With Grace

I thanked him for telling me, for trusting me to be a part of his healing process. I recognized all the times I had sinned against him with my controlling nature and sharp tongue. It’s helpful for me to remember that sin is sin—separation from God—and we are all guilty. (It’s also important to remember that different sins most definitely have different consequences, and showing grace does not mean we do away with our boundaries.) We are all in need of forgiveness, from God and from others. To deny Craig forgiveness was to deny my own need for grace, too. Jesus extends grace to the disciples, too, back in the garden. When the time had come to face His accusers, He told them to rise and go with Him. Despite their failure and shortcomings, He still wanted to engage in relationship.

“As iron sharpens iron, so one person sharpens another” (Proverbs 27:17). One of the best ways we can sharpen each other in a marriage relationship, so that we both end up looking more like Jesus, is to use the same sculpting tools Jesus did with His disciples: grace, truth, and love in every moment.

  • Comments on: 3 Tools Every Marriage Needs to Fight Porn Addiction
    1. Dash on

      This is all very true. As I’ve discussed with my husband many many times, I will always be hurt to know he’s been unfaithful but it is the lying that keeps me feel in bondage and enslaved to the pain and suffering. If I could just always hear the truth no matter how painful it is, I will be able to keep moving forward. Each time I hear my husband lie about his past actions or he gives my half truths about his present actions, it adds another layer of hurt and trauma that makes the hole we’re in even deeper. If only I just heard the truth every time…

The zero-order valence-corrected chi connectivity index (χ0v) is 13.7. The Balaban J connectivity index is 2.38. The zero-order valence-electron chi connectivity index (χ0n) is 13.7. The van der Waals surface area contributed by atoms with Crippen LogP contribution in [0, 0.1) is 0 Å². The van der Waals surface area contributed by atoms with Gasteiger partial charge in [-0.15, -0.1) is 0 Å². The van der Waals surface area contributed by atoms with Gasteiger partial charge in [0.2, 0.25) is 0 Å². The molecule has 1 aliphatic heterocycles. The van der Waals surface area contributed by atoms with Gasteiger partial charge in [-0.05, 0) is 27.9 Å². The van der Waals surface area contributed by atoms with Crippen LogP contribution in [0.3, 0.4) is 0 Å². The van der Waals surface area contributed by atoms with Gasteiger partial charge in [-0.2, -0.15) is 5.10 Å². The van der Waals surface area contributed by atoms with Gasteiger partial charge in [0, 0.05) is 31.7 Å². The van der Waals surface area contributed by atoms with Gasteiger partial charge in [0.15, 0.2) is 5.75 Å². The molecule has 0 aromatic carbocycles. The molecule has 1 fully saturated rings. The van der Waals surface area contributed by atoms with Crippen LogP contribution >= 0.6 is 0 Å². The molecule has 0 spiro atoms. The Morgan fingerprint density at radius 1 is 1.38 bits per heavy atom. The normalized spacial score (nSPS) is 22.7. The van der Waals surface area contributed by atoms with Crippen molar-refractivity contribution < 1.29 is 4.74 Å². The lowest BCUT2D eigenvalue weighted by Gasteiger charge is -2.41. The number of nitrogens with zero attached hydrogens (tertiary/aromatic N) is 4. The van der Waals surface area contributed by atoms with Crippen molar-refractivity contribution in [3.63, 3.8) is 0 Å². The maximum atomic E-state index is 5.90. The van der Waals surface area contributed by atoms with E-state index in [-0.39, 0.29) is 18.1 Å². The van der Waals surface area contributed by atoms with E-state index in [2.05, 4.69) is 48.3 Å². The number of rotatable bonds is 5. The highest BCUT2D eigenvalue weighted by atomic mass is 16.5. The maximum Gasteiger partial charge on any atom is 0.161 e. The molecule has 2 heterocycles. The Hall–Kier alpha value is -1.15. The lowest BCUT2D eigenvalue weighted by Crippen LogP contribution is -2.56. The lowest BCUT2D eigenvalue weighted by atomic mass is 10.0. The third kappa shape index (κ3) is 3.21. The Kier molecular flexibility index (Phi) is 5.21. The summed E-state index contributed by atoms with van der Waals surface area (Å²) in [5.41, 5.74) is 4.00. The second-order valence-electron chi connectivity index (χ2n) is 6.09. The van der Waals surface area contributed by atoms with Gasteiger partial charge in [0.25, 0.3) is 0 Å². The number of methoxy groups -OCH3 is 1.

Unfortunately all the half truths and full on lies have created such a disbelief that I’ll ever get the truth. So much so that recently, after finding a record of pornography searches, I didn’t believe my husband when he said it wasn’t him. He said a lot of the same lines I’ve heard before. He promised to ‘prove’ to me it wasn’t his search history but must have been someone else logged into that account. He swore to fire whoever it was that caused this riff in us. I couldn’t believe him.. I know I can’t trust him in the area of fidelity… it is very sad because after praying so much and begging God to show me the truth (as he has thru this whole season), I do believe that it wasn’t truly my husbands search history. There was another line in the search history that showed someone’s iPad logged on right before the pornography searches started. This is the only bit of evidence we could point to trying to prove it wasn’t my husband…. my point is, sometimes the damage of lies is so great that even when the truth is told it may very well be dismissed and never believed. Thankfully my husband and I were both praying for the truth to be shown to us.